The Unspeakable Act
The Unspeakable Act

Movies that deal with incest are often couched in melodrama, dealing with hidden transgressions and shattered family roles. But The Unspeakable Act, which makes its Chicago premiere this week at Gene Siskel Film Center, is different. Written and directed by Dan Sallitt (a former Reader contributor), this hushed, discreet indie drama details the complicated relationship between two siblings of a tight-knit, upper-middle-class Brooklyn family. Seventeen-year-old Jackie (Tallie Medel), the bright and seemingly well-adjusted younger daughter, harbors romantic and sexual feelings for her 18-year-old brother, Matthew (Sky Hirschkron). He never openly reciprocates them, but they share an intimacy that complicates their other relationships.

The Unspeakable Act isn’t presented as a case study of incestuous behavior, nor does it offer any insights into the psychology of incestuous desire. In fact it actively works against the Oedipal notions we bring to an incest story. In the grand tradition of French director Eric Rohmer, to whom Sallitt dedicates the film, The Unspeakable Act is a story in which transgression is considered but never acted upon.

As viewers, we constantly analyze and critique a movie’s characters, basing our judgments on our own ideas of taste, ethics, and morality. We’re conditioned to accept the strictest notions of right and wrong: good guys and bad guys; proper and improper behavior. The Unspeakable Act challenges these notions in part because Sallitt refuses to judge his characters; there are no good guys or bad guys, only believable, acutely rendered people whose shortcomings are innately human.

This is where the film deviates from most incest stories, which either exploit the act (Flowers in the Attic) or condemn it as despicable and detrimental to the family unit (Chinatown). With its muted cinematography and deliberate pace, The Unspeakable Act is anything but lurid, and the family unit is “impossibly close,” as Jackie puts it. (Jackie and Matthew’s father died a few years after Jackie was born, leaving them with their mother, an older sister, and an older brother who’s since left the household.)

Despite the sensational subject matter, the drama is understated. Jackie casually spells out the conflict in the film’s opening voice-over: “In the spring of 2011, at the age of 18, my brother Matthew got his first real girlfriend. I somehow thought that he and I had a unspoken agreement that we belonged to each other, which was really pretty stupid of me.”

Instead of pushing Jackie and Matthew into taboo behavior, Sallitt situates them directly before it and explores the possible origin and meaning of their emotions; alongside the audience, he seems to be searching for a way to justify their mutual desire. This may bore or frustrate some viewers: the appeal of an incest story is the prospect of seeing repressed, taboo desires erupt into explicit sex and ensuing scandal. In The Unspeakable Act, the heart of the drama is not the transgression but the curious lack thereof.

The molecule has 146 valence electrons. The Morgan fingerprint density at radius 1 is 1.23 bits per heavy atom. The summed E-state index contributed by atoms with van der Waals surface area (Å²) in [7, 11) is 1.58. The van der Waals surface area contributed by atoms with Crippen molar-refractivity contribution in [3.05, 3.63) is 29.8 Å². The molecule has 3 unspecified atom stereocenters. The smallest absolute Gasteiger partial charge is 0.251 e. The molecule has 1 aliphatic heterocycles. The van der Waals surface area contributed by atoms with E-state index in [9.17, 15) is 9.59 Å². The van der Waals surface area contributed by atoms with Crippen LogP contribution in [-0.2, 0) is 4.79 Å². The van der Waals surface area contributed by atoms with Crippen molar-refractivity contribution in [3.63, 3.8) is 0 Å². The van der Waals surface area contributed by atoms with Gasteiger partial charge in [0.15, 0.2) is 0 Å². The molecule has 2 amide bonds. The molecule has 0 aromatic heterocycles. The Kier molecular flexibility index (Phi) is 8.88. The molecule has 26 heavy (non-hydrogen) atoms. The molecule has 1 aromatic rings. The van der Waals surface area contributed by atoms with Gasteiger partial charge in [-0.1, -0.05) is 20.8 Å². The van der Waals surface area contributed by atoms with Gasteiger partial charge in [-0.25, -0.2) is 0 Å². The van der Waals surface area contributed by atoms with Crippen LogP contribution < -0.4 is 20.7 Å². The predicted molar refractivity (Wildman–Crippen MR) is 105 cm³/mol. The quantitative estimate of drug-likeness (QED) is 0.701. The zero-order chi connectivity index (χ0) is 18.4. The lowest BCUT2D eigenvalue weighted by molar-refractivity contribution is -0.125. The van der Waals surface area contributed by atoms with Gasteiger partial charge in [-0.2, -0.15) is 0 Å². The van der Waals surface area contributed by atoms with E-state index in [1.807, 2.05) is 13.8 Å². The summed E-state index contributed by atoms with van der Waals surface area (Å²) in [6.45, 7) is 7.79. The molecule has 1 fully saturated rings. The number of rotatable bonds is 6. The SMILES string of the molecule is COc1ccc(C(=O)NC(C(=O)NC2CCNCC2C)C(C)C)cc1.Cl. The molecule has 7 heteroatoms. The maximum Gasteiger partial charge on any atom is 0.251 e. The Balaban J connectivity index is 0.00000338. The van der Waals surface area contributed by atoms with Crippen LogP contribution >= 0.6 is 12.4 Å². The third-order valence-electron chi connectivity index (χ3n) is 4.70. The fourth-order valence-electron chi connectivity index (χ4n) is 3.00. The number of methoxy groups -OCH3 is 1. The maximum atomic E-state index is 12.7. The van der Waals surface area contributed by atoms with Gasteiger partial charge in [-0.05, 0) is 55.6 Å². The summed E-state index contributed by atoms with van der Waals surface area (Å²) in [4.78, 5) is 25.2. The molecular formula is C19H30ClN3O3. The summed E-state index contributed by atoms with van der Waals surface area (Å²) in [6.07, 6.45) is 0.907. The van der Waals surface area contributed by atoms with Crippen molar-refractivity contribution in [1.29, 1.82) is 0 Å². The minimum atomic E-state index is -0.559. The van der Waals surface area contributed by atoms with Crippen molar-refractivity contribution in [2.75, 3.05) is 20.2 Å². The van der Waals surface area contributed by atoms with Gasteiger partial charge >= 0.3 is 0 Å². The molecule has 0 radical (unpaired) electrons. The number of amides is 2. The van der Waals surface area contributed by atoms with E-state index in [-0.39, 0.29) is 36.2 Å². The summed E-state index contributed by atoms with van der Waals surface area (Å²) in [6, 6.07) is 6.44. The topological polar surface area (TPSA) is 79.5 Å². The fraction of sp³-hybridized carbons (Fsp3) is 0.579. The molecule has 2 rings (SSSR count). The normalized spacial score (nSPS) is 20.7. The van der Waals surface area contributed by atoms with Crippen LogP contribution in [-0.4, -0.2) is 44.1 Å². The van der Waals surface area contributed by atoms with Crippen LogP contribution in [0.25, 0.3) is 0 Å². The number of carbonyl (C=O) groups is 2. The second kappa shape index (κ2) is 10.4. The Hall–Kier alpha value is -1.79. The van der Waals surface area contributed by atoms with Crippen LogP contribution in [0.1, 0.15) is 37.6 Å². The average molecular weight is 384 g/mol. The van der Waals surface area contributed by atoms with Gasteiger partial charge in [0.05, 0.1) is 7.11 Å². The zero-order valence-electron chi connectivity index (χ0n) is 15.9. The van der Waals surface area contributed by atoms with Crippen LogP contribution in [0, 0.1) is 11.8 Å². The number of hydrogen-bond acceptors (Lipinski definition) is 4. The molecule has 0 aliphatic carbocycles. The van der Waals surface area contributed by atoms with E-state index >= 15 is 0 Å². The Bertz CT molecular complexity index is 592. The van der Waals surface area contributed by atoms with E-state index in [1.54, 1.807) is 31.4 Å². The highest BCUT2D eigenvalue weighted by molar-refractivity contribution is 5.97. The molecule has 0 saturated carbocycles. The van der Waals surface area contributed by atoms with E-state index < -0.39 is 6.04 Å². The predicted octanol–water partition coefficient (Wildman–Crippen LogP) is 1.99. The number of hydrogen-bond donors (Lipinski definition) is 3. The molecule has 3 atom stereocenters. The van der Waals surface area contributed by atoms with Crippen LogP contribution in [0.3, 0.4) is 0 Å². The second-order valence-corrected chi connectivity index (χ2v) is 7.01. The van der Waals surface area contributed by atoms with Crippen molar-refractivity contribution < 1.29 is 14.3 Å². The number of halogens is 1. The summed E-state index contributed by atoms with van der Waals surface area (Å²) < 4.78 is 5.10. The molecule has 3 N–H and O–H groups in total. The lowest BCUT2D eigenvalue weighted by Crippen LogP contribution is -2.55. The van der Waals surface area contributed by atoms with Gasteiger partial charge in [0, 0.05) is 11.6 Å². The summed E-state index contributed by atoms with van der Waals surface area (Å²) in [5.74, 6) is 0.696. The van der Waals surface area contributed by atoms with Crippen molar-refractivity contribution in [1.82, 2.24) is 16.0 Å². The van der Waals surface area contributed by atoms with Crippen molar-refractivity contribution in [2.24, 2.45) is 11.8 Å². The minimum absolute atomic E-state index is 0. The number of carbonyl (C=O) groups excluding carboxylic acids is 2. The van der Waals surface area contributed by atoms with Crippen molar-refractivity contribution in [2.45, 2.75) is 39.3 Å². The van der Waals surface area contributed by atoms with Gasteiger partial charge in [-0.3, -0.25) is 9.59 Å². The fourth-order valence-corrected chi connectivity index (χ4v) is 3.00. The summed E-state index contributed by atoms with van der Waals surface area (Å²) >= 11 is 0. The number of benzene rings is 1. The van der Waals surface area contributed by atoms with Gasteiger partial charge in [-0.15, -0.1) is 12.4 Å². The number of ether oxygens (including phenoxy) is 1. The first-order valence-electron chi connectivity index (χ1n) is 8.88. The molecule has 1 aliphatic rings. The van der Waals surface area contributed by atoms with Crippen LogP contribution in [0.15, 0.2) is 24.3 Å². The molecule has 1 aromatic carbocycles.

Jackie’s feelings, however fervent, stem from her arrested development. In addition to the new girlfriend, Matthew is also preparing to leave home for his freshman year at Princeton, and Jackie can’t accept what may be the beginning of the end of their lifelong intimacy. Not until Matthew leaves does Jackie, faced with the reality that she can’t spend her life with him, confront her emotions in a pragmatic fashion.

Talking to, Sallitt has described Jackie as “an unsolvable puzzle,” someone whose impulses are plausible but paradoxical. She acknowledges the inconvenient nature of her desire but refuses to let Matthew go. She admits as much to him, glibly labeling his new romance as an attempt to “grow up and have mature, adult relationships and not immature, stunted ones like ours.”

With her incongruous emotions, Jackie is impervious to psychoanalysis, as Sallitt illustrates in a series of nearly comical scenes involving a therapist. Jackie talks in circles, at one point describing herself as someone who loves to talk yet is painfully shy. This rigmarole culminates in her recollection of a dream that suggests her incestuous feelings are a form of narcissism; the idea offers some sense of thematic closure even as it opens up more avenues of her personality.

These oblique scenes are meant to suggest the impenetrability of human emotion. Sallitt’s characters are intricate beings, and their issues, though grounded by the naturalistic performances, can seem so inscrutable as to be otherworldly. Jackie and Matthew’s saga may never end, but the film must. Sallitt might have come up with some tidy conclusion, but he’s comfortable letting this situation resolve itself the way most situations do: with time.